Looking back, I now would have made sure he was comfortable an his back. I would have been slower with getting him to lie down, and reinforced him in a positive way, instead of making him do it. Bailey was one of two males in a litter of fourteen. The other male was the dominant pup, and Bailey was tired of being picked on, and already had a fear of being on his back. I should have recognized this, but when you are In the midst of a lot of puppies, you kinda go brain dead. The breeder was not one who socialized with the puppies, and this is also an important factor to consider when selecting your next companion.

There were no other signs, that I remember, during his training which would have alerted me to a possible problem. It was not until he reached the age of 2 1/2 years old, that I again, saw aggression with this dog. My wife and I had a French exchange student living with us far eight weeks. It was during this time, I saw Bailey growl at this student, when he approached to pet him, while Bailey was lying on a couch on our screened porch. I was surprised, but shrugged it off, as a fluke and it went away. I told the boy, who had been in our house, only a week or two, not to pet him on the couch, and everything was fine. It was not until it happened again, when Bailey was lying on his cedar bed in front of the fireplace, that I became concerned. One day, it happened with my wife, and then I started asking questions, and trying to find a solution to the problem. Bailey was trying to find his place in the real world as he was reaching social maturity. My having people leave him alone, and allowing him to keep his place, on the couch or bed, rewarded his inappropriate behavior. Now I know better. Even though I stopped it from happening, I did not correct the situation.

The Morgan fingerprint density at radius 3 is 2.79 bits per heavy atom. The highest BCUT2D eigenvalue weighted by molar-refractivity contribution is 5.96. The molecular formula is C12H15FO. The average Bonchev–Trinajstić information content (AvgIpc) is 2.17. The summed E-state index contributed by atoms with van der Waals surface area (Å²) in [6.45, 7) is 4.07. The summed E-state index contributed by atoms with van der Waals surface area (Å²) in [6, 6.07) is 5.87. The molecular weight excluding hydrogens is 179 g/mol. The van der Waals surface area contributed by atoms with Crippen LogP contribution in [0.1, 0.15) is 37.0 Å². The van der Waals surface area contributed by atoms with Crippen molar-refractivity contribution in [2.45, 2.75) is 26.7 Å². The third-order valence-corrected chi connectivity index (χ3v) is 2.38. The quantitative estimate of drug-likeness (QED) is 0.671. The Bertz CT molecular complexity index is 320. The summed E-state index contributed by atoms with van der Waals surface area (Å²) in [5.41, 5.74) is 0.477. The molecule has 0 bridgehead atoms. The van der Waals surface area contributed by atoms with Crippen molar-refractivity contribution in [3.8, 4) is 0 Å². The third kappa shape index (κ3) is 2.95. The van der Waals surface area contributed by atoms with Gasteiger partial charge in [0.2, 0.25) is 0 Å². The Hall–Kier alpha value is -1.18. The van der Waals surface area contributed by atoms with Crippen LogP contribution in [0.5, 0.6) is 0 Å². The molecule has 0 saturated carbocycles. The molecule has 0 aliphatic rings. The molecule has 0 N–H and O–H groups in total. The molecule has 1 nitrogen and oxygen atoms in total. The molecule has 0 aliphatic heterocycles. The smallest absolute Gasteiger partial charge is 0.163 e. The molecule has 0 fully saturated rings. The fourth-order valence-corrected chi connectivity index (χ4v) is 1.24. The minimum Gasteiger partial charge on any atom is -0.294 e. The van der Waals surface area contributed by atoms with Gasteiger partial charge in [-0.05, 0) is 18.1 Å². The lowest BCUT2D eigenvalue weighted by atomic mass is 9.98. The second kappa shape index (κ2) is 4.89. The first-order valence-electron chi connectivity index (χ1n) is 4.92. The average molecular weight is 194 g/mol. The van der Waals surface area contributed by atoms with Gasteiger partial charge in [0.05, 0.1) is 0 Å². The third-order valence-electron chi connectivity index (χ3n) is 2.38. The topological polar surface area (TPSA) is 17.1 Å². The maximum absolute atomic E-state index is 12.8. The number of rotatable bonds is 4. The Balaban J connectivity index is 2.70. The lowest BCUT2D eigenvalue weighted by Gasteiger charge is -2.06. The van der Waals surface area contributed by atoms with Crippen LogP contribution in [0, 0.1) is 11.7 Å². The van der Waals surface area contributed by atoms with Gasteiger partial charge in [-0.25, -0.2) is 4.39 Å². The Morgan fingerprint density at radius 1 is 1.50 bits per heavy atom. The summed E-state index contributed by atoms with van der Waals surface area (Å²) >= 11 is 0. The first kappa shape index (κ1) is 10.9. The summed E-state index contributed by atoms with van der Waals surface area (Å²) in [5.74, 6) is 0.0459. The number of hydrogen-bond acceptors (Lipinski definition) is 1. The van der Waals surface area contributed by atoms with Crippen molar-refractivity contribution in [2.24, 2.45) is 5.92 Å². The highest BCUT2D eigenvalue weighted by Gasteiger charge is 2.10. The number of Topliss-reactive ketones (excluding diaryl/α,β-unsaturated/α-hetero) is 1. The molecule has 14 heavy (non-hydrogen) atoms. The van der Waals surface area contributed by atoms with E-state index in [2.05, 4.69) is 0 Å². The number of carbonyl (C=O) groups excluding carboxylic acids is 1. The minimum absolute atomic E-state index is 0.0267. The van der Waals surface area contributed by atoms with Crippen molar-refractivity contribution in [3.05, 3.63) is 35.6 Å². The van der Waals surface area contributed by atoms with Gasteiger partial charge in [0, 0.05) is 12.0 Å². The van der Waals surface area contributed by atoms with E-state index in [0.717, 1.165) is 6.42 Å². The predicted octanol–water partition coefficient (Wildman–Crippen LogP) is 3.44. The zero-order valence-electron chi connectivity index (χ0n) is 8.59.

Bailey was doing well in the trial circuit and was hunting great. He was a handsome dog, and I had decided earlier, I would try and breed him. He was a natural pointer, and I really wanted to see if his offspring would perform as well. I bred him thinking this would not affect him. You have to understand, his aggression was not an everyday occurrence; and, I thought I really and truly had this under control. I had talked with breeders as well as vets and handlers, and after careful consideration, felt it would be OK to go ahead with the process. Again, knowing what I know now, I would have neutered him at an earlier age, before other problems started.

We ask a great deal from our dogs, and they are super athletes. We should do all we can to make it pleasant for them with the exception of with holding proper discipline. To discipline means to teach, not necessarily to punish. There are many ways to teach, and I encourage you to find out all you can about aggression, should your dog show any signs at all. Some things I have seen since being aware of this with Bailey, and having had the opportunity to judge, include the fallowing: dogs growling at thier handler when releasing the bird; biting the handler's hand when lining the dog for a retrieve; biting the handlers leg when trying to steady the dog on the line, etc. Mind you, none of these incidents in and of themselves are necessarily a problem. Just know that your dog is telling you something, and you need to take heed. Stop it mere, before It snowballs into bigger problems.

Maybe I am like a drunk turned sober - going around preaching against drinking, in this case against aggression. It is like being inoculated with a disease. Your body quickly picks up on the exposure, and alerts you to make antibodies to fight off the offending Intruder. I too have been inoculated, and I see it in a few of the dogs being run in the circuit. Please take care of this problem in a mature fashion. Talk about it, train properly and please, do not continue to reinforce It. It will get uglier, and someone, maybe you or a family member will be injured. No dog is worth that, not even my own Bailey. "Bailey, may you rest well. You were one heck of a dog"!

Bill Whiteford